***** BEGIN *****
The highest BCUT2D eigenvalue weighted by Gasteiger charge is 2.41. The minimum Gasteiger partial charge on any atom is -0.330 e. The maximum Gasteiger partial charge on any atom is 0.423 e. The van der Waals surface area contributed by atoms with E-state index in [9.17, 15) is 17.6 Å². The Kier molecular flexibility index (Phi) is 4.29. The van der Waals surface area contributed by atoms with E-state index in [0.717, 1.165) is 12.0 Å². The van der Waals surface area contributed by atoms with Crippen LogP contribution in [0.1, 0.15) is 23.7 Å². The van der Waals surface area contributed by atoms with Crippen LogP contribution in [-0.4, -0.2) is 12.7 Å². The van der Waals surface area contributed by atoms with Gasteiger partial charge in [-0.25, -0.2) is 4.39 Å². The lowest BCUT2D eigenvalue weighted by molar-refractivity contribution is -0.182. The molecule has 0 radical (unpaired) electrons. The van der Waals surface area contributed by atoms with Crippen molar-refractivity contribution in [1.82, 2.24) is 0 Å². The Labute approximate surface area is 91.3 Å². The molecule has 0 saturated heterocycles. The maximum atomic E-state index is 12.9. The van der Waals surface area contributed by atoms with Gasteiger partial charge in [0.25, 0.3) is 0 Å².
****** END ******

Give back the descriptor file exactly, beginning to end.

The highest BCUT2D eigenvalue weighted by Gasteiger charge is 2.41. The minimum Gasteiger partial charge on any atom is -0.330 e. The maximum Gasteiger partial charge on any atom is 0.423 e. The van der Waals surface area contributed by atoms with E-state index in [9.17, 15) is 17.6 Å². The Kier molecular flexibility index (Phi) is 4.29. The van der Waals surface area contributed by atoms with E-state index in [0.717, 1.165) is 12.0 Å². The van der Waals surface area contributed by atoms with Crippen LogP contribution in [0.1, 0.15) is 23.7 Å². The van der Waals surface area contributed by atoms with Crippen LogP contribution in [-0.4, -0.2) is 12.7 Å². The van der Waals surface area contributed by atoms with Gasteiger partial charge in [-0.25, -0.2) is 4.39 Å². The lowest BCUT2D eigenvalue weighted by molar-refractivity contribution is -0.182. The molecule has 0 radical (unpaired) electrons. The van der Waals surface area contributed by atoms with Crippen molar-refractivity contribution in [1.82, 2.24) is 0 Å². The Labute approximate surface area is 91.3 Å². The molecule has 0 saturated heterocycles. The maximum atomic E-state index is 12.9. The van der Waals surface area contributed by atoms with Gasteiger partial charge in [0.25, 0.3) is 0 Å².